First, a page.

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ISSN : 2288-4637(Print)
ISSN : 2288-4645(Online)
The Journal of Asian Finance, Economics and Business Vol.7 No.3 pp.101-113
DOI : https://doi.org/10.13106/jafeb.2020.vol7.no3.101

Overconfidence Bias, Comparative Evidences between Vietnam and Selected ASEAN Countries

Dzung Tran Trung PHAN*,Van Hoang Thu LE**,Thanh Thi Ha NGUYEN***
**Research Scholar, Foreign Trade University, Vietnam.
Email: lehoangthuvan@gmail.com
***Lecturer, Faculty of Banking and Finance, Foreign Trade University, Vietnam. Email: thanh.nth@ftu.edu.vn

© Copyright: The Author(s)
This is an Open Access article distributed under the terms of the Creative Commons Attribution Non-Commercial License (https://creativecommons.org/licenses/by-nc/4.0/) which permits unrestricted non-commercial use, distribution, and reproduction in any medium, provided the original work is properly cited.
*First Author and Corresponding Author. Vice Dean, Faculty of Banking and Finance, Foreign Trade University, Vietnam [Postal Address: 91 Chua Lang Street, Dong Da District, Ha Noi, 100000, Vietnam] Tel.: (+84) 0904216521, Email: fandzung@ftu.edu.vn
January 01, 2020 February 01, 2020 February 06, 2020.

Abstract

The study aims to investigate the existence of overconfidence bias in Vietnam, Thailand, and Singapore. This paper focuses on the Vietnam Stock Market and other two countries of ASEAN, namely Singapore and Thailand. Data was collected over the period from January 1, 2014 to December 31, 2018, daily returns for each of the securities. This paper uses the time series method, namely ADF test, Granger Causality and VAR approach to find evidences of the overconfidence effect in Vietnam in relation to some ASEAN markets. The results show similarities between the observed countries with slight variations, with focus on Vietnam market. In general concrete evidences of overconfidence were found in both Vietnamese and Singaporean markets, in which Singaporean investors show higher degree of overconfidence than Vietnamese investors. Overconfidence is not as clear in Thai market, however a direct causal link from increased returns to increased investor confidence was found. From the model deployed in the paper, there are reasons to conclude that Thai investors are under-confident. The findings of the study shed lights into the existence of overconfidence bias in Vietnam, Thailand, and Singapore on a comparative basis, provide more insights and implications for future research in this new and rising field of research.

JEL Classification Code: G10, G11, G41

초록


1. Introduction

 

The assumption that all investors are rational is the basis for the conventional asset pricing models. However, more and more empirical evidences suggest that those models cannot explain many stylized facts observed in the real securities market. It results in growing interest in finding reasons why conventional asset-pricing model does not hold at all time. One potential idea that has grown into a whole branch of study called Behavioural Finance is that investors are not rational when making financial decisions, which violates the most fundamental assumption of traditional finance theories. In this field of study, many cognitive as well as emotional biases affecting investors’ way of thinking and feeling have been put forward as explanation for anomalies in individual investment decisions and the performance of financial markets. Overconfidence is one of the main biases in Behavioural Finance.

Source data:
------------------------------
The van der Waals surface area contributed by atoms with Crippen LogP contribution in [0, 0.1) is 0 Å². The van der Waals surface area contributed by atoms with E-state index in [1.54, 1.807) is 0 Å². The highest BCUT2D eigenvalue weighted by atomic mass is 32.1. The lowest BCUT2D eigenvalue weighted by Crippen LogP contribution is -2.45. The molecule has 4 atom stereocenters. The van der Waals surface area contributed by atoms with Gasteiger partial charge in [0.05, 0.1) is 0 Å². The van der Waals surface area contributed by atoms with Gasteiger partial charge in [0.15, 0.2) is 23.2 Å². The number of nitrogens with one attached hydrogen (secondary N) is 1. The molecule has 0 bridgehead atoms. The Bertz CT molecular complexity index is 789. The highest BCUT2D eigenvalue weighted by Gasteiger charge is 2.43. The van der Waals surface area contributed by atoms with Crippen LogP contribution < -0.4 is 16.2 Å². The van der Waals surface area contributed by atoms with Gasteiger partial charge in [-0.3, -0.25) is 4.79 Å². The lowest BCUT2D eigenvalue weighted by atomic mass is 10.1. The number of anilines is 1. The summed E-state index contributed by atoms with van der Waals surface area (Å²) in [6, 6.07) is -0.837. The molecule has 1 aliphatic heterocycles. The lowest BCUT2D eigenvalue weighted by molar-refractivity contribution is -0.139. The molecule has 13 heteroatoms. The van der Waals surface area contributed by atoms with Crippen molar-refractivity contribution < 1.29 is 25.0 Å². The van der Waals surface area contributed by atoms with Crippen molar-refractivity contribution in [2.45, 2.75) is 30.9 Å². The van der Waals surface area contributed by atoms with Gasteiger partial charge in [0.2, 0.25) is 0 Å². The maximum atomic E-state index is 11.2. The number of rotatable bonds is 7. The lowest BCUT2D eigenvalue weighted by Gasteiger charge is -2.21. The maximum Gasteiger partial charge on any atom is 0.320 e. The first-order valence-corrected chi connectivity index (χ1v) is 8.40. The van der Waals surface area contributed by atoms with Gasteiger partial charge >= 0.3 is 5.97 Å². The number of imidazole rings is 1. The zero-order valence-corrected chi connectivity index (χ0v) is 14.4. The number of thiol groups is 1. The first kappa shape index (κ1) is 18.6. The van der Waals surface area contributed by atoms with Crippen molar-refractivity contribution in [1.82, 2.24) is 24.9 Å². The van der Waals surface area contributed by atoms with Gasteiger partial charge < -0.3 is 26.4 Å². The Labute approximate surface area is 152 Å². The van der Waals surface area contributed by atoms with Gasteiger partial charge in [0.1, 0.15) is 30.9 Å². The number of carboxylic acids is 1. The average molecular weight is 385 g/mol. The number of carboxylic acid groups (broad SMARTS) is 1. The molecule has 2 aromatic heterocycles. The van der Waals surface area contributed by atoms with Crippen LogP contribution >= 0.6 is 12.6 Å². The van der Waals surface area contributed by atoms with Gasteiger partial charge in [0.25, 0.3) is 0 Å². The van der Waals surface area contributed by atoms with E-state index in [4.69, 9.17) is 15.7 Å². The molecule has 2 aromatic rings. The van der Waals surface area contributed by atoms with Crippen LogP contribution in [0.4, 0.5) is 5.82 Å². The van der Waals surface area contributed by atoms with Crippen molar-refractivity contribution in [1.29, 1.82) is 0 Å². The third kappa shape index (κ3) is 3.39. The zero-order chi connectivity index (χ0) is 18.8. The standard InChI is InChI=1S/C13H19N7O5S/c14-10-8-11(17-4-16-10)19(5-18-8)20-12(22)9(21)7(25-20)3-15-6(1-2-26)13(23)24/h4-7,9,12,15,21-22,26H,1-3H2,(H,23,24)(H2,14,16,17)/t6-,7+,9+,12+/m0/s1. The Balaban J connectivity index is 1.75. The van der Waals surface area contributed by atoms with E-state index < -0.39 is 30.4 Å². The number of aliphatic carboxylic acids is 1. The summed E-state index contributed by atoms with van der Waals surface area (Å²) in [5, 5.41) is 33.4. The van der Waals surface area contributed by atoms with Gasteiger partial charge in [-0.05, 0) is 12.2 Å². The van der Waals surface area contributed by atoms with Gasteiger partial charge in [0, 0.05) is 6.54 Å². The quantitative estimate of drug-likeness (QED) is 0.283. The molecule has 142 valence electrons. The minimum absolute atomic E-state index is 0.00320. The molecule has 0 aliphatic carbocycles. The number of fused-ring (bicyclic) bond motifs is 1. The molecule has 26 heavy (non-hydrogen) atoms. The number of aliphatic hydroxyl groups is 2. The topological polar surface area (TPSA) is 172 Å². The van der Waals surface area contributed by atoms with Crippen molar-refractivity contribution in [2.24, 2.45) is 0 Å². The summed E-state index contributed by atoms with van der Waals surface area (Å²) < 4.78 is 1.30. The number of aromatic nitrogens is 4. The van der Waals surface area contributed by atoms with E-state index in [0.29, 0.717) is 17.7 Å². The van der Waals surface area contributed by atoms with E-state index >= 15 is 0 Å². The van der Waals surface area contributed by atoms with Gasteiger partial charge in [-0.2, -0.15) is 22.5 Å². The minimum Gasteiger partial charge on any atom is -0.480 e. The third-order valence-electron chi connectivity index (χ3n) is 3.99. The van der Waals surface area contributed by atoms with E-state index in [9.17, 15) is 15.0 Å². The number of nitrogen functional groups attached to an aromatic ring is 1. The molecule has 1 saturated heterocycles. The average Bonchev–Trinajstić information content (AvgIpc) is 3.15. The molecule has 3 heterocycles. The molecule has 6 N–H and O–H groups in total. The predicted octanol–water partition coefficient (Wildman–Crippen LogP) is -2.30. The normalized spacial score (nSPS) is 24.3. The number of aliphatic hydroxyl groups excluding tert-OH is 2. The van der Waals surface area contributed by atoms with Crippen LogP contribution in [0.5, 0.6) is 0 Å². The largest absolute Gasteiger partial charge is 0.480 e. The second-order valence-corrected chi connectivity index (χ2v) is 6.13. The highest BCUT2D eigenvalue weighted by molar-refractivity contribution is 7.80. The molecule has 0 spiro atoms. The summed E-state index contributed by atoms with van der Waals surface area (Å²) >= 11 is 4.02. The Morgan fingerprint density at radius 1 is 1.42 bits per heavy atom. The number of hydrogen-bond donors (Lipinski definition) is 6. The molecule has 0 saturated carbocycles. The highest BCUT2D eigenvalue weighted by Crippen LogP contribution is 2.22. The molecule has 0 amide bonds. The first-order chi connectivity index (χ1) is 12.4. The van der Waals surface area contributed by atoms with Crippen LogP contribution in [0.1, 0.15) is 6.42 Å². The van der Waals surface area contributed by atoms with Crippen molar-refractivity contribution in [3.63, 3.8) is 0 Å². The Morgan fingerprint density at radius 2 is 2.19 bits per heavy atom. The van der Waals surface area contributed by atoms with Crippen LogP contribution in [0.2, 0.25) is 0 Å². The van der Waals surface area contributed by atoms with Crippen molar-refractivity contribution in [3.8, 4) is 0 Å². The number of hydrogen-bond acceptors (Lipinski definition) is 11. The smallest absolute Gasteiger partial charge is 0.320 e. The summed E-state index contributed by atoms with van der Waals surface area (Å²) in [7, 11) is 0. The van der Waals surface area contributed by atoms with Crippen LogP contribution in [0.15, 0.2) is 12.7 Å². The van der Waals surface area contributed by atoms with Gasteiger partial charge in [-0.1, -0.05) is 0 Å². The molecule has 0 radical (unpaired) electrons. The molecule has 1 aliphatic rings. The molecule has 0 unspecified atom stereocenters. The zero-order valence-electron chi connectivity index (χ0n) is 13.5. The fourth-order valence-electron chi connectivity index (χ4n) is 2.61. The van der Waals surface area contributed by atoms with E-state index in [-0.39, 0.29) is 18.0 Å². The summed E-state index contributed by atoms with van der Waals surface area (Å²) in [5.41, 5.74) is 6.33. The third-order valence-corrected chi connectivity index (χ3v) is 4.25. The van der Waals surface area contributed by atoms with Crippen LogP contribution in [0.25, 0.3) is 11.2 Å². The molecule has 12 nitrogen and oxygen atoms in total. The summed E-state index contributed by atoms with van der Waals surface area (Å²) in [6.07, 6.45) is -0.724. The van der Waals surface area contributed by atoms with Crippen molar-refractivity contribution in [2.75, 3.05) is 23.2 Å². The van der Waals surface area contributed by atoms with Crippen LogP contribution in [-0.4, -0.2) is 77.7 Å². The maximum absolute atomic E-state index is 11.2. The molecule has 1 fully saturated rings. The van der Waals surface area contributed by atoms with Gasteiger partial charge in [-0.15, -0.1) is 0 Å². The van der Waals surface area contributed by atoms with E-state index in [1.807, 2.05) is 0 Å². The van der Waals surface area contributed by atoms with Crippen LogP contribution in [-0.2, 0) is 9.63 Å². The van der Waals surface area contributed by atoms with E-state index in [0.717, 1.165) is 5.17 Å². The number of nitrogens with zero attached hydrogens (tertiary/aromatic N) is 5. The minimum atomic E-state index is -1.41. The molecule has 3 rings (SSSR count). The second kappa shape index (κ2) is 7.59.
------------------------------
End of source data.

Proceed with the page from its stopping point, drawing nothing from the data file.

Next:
Featuring the nature of an immature market where there are numerous individual investors and speculation frequently happens, Vietnam stock market is subject to behavioural factors, especially investors’ overconfidence. Therefore, the study of behavioural psychology proves to be necessary to the market and investors, particularly in the current period when Vietnam is now facing with various growth opportunities: The Comprehensive and Progressive Agreement for Trans-Pacific Partnership (CPTPP) entered into force, the Vietnam – EU Free Trade Agreement (EVFTA) has been finalized and will soon be signed, The US – China trade tension brings Vietnam advantages. These promising news can potentially trigger irrational beliefs of investors, drive investor sentiment and make them overconfident about the performance of Vietnam stock market. By realizing the existence of this bias, investors may return to their rational behaviour, which helps prevent consequences on the market level such as abnormal market returns and volatility. This is also the concern of the regulatory authorities if they want to ensure that Vietnam stock market functions efficiently. This would be an important task for the country as Vietnam has set target that the stock market could be upgraded to secondary emerging status in March 2020 by FTSE Russell after the revised securities law is approved in the eighth session of the National Assembly's 14th legislature. There were discussions of the importance of economic integration to development (Bong & Premaratne, 2019; Hur & Park, 2012; Tai & Lee, 2009; Wong & Chan, 2003)